Defending an Unfair Dismissal Claim
Unfair dismissal claims are dealt with by the Fair Work Commission under the provisions of the Fair Work Act 2009 (Cth).
If an employee has brought an unfair dismissal claim against you or you wish to discuss options on how to dismiss an employee in compliance with the Fair Work Act, please contact one of our employment lawyers today to discuss your options moving forward.
If you have dismissed an employee, they have 21 days from the date of dismissal within which to bring their claim. Outside of the 21 day time limit, the claimant must satisfy the Fair Work Commission that there are exceptional circumstances that provide a reason for the delay. For example, whether the claimant became aware of the dismissal after its effect, any actions taken by the claimant to dispute the dismissal, prejudice to you by allowing the claim outside the time limit, and the merits of the case.
The Fair Work Commission will deem a dismissal as “unfair” if it was “harsh, unjust or unreasonable”. A dismissal will not be deemed harsh if there was a valid reason for the dismissal in respect of the employee’s capacity or conduct. The Fair Work Commission will consider whether you gave the employee warning of their unsatisfactory performance, an opportunity to respond to the allegations of poor performance, and if access to a support person was given throughout discussions regarding the dismissal.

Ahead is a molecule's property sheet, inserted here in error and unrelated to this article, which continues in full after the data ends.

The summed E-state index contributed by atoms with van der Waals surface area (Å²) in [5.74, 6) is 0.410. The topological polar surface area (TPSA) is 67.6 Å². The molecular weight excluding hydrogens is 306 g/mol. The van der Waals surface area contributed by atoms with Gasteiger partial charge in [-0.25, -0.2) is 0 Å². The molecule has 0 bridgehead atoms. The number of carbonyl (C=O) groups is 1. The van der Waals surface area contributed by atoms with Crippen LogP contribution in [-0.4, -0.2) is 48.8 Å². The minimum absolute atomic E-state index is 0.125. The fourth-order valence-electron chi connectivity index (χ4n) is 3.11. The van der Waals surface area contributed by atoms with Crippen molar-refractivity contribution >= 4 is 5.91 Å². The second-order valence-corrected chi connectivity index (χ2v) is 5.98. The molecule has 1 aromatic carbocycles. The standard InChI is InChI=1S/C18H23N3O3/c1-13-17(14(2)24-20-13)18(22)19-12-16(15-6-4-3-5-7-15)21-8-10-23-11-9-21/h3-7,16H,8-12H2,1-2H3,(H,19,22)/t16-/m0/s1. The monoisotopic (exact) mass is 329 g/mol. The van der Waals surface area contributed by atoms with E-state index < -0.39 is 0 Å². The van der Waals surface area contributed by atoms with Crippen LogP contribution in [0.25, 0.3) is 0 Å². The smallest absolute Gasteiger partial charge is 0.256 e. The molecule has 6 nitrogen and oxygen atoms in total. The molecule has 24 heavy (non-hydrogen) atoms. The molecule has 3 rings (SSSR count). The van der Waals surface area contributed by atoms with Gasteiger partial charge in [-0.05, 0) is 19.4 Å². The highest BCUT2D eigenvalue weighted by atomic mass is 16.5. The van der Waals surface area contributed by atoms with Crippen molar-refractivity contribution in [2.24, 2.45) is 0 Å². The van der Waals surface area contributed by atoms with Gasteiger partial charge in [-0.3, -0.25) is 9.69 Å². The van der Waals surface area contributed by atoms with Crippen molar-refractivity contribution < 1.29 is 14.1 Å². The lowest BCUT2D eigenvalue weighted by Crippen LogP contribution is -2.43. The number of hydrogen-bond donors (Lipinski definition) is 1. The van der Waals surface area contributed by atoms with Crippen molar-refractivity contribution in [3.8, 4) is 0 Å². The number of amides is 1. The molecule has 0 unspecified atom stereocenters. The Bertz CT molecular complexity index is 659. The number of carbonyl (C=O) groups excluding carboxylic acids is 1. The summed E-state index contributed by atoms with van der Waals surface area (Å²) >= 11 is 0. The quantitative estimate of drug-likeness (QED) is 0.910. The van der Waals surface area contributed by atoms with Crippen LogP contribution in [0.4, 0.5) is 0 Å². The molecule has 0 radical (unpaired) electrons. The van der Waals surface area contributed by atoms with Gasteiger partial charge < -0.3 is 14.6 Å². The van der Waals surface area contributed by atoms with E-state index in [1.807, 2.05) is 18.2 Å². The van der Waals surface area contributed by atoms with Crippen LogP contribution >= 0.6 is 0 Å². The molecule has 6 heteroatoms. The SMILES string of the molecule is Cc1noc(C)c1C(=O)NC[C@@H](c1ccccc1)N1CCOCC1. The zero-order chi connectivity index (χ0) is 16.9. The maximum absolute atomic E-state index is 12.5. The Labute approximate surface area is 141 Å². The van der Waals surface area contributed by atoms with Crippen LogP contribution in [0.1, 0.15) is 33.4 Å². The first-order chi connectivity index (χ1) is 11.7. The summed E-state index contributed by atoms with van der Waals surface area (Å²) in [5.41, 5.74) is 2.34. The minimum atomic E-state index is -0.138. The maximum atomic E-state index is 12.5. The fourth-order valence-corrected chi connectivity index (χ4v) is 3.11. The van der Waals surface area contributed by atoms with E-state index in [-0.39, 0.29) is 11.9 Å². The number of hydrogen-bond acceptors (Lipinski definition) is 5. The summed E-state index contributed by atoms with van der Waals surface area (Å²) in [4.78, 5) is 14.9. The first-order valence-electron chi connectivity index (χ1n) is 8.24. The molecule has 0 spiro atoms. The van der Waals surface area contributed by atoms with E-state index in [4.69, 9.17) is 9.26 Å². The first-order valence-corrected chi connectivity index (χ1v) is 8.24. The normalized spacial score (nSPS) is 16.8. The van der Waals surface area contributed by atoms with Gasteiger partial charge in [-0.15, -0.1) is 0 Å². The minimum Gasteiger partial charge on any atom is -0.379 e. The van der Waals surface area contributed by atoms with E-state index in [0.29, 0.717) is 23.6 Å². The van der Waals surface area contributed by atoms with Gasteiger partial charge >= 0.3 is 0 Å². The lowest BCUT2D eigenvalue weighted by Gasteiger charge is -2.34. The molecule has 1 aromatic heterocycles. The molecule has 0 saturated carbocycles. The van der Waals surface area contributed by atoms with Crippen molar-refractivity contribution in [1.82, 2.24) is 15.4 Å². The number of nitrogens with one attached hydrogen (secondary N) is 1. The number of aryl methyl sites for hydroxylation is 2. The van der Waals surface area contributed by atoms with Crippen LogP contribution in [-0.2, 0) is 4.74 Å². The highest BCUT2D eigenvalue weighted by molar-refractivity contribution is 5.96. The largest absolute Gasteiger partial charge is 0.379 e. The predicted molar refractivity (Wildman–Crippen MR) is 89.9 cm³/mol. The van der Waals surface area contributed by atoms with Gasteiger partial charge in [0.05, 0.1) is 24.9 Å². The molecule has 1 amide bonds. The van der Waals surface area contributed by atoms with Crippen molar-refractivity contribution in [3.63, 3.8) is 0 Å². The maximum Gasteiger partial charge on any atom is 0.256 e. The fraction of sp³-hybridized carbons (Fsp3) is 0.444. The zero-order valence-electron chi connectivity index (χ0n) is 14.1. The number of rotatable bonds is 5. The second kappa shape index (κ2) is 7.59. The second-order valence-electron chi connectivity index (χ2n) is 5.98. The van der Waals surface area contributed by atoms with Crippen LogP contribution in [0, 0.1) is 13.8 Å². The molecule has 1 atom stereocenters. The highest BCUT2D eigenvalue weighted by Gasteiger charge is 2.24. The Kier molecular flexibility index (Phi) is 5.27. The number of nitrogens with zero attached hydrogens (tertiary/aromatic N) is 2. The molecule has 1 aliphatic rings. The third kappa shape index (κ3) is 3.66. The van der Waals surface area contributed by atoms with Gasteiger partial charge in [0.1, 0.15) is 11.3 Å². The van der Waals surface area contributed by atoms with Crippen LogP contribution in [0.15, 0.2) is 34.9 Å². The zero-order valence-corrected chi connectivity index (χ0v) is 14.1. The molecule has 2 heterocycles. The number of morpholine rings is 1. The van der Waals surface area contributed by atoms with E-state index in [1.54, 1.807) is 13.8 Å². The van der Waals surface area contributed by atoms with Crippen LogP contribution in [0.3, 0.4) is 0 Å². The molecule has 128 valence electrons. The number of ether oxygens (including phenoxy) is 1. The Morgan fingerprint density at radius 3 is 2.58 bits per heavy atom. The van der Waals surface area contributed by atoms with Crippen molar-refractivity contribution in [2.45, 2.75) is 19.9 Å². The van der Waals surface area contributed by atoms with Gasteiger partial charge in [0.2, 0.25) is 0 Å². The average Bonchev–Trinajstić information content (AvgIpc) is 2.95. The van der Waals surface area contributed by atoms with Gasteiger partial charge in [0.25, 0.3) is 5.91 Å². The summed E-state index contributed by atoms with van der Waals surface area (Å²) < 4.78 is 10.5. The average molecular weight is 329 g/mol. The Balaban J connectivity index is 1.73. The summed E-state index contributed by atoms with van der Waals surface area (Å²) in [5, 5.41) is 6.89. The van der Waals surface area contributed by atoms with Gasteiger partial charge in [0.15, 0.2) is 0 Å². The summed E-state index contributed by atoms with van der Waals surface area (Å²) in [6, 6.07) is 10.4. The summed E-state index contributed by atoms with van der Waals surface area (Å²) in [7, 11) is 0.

Under the Fair Work Act you are protected from an employee bringing an unfair dismissal claim in the following circumstances:
- If the dismissal was:
(a) a genuine redundancy; or
(b)the end of a fixed term contract; or
(c) a trainee whose employment ended; or
(d) the claimant was demoted and there is no significant reduction in their duties or remuneration.
- If you are a small business with less than 15 employees, and the claimant has been employed for less than 12 months.
- If you are a medium or large business with 15 employees or more, and the claimant has been employed for less than 6 months.
- If the claimant is not covered by a modern award or does not have an enterprise agreement that applies to them in relation to their employment or the sum of the annual rate of earnings is more than the high income threshold.
- Casual employees are not entitled to make a claim if they were employed for less than the requisite minimum period (detailed at points above), were not engaged on a regular basis or it was unreasonable for them to expect continued employment.
Hillhouse Burrough McKeown has extensive experience with defending unfair dismissal claims and can advise you regarding the best course of action with any particular claim.